NYC Schools Reopen as Virus and Uncertainty Linger in Air
A teacher wearing a protective mask and face shield speaks during a French lesson at a school in Rio de Janeiro, Brazil. (Photographer: Andre Coelho/Bloomberg)

NYC Schools Reopen as Virus and Uncertainty Linger in Air

New York City reopened 850 public schools Monday despite rising coronavirus rates across the city that forced the country’s largest school system to close just weeks earlier.

Mayor Bill de Blasio is welcoming back 190,000 students -- pre-school and elementary pupils on Monday and those with special needs on Dec. 10. The return comes after widespread anger erupted over the decision last month to close schools after hitting a 3% citywide infection rate. Critics said adhering to a low threshold for shutting down school buildings while gyms and indoor dining remained open ignored new data showing schools were among the lowest-risk areas.

NYC Schools Reopen as Virus and Uncertainty Linger in Air

On Monday morning, the mayor visited a school in the Bronx, and later said young students told him they were happy to return to class. “I watched little kids with masks on, getting hand sanitizer, getting the temperature checked,” he said during a news briefing. “If little kids can do all these things, we can too.”

About two-thirds of New York’s 1.1 million public-school students have chosen remote learning rather than risk the virus or the upheaval of on-again, off-again shutdowns. While classroom instruction is especially helpful for special-needs students and the youngest learners, anxiety remains. It’s unclear when or if middle- and high-school students will be able to return to in-person learning.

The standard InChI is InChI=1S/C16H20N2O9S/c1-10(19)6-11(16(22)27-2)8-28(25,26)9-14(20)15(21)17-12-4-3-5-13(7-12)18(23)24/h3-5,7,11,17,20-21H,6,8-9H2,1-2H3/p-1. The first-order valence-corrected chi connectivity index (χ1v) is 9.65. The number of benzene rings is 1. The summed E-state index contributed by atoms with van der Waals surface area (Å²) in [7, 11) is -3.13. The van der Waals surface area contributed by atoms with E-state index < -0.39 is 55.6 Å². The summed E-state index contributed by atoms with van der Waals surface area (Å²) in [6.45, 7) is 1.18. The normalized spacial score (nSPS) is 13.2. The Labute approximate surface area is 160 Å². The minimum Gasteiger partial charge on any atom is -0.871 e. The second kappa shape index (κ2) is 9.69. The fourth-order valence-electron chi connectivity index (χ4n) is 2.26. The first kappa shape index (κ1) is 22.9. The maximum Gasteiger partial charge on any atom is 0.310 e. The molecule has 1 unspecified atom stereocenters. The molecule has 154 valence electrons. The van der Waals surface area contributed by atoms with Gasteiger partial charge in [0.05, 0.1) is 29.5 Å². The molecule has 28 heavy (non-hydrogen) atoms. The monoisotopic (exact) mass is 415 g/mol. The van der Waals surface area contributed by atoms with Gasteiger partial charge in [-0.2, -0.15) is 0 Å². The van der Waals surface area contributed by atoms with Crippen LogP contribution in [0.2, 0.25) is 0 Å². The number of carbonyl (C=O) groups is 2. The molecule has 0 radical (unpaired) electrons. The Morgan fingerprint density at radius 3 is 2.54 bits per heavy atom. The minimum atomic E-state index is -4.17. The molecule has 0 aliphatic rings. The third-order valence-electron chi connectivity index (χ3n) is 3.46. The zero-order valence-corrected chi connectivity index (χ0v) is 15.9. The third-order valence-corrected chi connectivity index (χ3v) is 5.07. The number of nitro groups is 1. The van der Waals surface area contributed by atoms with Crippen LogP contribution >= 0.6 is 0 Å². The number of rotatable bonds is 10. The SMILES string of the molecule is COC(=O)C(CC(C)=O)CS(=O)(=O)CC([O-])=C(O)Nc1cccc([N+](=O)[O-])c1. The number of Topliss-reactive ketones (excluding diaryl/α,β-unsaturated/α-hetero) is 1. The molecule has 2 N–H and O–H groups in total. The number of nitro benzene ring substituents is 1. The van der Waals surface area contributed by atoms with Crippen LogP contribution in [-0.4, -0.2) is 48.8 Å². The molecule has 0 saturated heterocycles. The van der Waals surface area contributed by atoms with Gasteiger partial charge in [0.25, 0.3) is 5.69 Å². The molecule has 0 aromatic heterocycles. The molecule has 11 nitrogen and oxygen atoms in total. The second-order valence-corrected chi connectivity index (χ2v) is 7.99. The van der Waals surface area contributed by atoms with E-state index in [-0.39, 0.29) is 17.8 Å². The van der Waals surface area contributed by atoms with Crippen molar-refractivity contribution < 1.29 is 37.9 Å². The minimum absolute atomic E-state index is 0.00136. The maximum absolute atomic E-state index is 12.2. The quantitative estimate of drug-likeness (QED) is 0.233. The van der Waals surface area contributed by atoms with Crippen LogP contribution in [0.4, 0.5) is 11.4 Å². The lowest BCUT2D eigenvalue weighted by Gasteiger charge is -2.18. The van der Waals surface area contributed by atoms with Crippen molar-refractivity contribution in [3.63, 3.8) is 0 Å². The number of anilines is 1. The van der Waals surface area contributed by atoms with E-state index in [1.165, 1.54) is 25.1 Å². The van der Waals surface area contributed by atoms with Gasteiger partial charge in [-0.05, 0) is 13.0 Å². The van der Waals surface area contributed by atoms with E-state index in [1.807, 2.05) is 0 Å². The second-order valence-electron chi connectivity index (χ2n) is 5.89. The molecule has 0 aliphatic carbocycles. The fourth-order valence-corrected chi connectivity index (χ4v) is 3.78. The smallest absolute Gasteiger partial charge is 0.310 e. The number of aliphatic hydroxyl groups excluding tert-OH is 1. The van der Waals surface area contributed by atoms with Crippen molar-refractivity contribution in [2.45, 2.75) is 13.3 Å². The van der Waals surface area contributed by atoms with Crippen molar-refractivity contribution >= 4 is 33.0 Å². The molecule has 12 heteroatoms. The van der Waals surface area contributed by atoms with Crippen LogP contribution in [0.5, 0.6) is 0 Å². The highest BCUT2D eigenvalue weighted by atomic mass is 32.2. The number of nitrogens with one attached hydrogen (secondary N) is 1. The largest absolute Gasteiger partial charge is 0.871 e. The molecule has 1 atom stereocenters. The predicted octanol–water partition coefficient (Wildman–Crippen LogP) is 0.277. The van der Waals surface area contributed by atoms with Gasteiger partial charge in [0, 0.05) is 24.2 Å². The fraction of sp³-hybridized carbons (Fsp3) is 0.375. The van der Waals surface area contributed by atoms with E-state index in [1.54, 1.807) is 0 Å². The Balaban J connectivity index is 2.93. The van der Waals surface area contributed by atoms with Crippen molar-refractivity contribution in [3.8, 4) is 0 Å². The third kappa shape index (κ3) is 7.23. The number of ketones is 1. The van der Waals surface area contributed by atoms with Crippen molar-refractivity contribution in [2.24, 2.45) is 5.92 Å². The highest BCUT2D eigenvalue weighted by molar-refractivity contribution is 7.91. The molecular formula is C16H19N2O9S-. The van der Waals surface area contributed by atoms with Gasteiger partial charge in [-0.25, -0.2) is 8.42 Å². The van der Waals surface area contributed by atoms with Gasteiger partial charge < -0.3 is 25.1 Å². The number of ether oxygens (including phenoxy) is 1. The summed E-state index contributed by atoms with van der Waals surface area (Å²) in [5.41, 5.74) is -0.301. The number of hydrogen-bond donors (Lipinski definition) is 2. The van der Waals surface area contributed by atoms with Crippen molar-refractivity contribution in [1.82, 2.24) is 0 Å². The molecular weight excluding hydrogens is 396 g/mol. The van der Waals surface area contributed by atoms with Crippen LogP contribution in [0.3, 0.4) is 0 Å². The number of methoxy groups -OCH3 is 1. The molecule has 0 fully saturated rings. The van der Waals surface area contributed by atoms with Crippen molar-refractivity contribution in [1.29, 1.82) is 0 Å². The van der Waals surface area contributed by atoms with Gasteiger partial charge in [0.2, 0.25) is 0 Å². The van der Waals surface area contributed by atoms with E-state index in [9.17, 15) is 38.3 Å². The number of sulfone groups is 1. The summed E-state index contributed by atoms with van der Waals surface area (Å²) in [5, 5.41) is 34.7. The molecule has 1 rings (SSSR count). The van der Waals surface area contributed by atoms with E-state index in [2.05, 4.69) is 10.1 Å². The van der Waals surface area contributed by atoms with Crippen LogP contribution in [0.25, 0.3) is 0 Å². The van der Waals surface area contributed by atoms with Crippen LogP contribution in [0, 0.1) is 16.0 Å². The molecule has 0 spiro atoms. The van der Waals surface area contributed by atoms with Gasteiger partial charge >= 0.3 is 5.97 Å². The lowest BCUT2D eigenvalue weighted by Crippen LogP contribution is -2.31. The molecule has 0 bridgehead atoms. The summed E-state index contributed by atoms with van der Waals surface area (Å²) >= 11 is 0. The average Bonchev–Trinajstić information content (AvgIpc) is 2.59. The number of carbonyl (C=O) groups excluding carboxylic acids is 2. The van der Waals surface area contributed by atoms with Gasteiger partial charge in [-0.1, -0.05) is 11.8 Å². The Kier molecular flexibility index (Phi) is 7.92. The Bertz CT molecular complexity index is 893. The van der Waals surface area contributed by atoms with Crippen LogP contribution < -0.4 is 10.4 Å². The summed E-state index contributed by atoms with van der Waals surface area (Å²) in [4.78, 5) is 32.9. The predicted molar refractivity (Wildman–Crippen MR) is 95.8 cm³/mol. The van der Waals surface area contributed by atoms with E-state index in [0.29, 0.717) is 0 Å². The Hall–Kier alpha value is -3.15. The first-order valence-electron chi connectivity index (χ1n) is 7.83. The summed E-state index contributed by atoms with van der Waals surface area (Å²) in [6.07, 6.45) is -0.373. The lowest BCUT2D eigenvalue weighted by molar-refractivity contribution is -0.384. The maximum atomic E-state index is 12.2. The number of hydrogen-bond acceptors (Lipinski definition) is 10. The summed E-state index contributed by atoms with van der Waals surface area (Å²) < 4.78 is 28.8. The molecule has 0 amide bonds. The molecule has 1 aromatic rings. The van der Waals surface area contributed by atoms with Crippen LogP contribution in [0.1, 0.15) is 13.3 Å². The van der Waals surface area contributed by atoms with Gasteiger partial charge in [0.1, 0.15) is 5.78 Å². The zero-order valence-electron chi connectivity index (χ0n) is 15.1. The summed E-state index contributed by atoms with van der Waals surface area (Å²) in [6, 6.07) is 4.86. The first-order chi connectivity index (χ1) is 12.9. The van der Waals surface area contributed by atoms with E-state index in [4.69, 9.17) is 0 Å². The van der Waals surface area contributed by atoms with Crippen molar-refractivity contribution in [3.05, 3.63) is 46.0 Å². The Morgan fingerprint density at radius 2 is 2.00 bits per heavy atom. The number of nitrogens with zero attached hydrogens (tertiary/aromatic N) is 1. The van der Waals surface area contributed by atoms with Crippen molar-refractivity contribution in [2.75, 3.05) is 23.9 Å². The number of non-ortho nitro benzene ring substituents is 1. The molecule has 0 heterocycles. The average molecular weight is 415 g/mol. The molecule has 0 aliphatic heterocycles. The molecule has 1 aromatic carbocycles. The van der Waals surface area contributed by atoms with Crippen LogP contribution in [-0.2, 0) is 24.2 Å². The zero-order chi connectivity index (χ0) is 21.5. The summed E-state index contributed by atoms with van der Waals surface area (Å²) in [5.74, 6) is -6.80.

Classroom Upheaval

Even with the reopening, 44 schools are closed temporarily on Staten Island, identified by the state as a zone of heightened Covid-19 infection. Those schools will reopen on Wednesday, de Blasio said. More than 300 schools have been shut at one time or another due to cases of the virus found in them, according to United Federation of Teachers President Michael Mulgrew.

“I didn’t select in-person. It selected me,” wrote city public school science educator Sharon Seitz in a Twitter message Saturday. “I believe in in-person learning, but I’m freaked out about returning with city cases growing.”

Targeted surveillance rules now require weekly testing of 20% of each school’s occupants. Previously, testing was done monthly.

“What we have done here in New York City with our multiple layered safety plan has allowed us to become the only large city school system to open,” Mulgrew said in an interview. “We can have confidence because any time there’s a hint of Covid in any school, these protective rules kick in, providing mandated targeted surveillance.”

While an individual school may close if two or more infections are detected, it would take a less likely sustained citywide positive-test rate of 9% to close down the entire system, Mulgrew said. The city has been contending with a second wave of viral outbreak that has pushed the citywide rate above 5% for the first time since May.

Consent Forms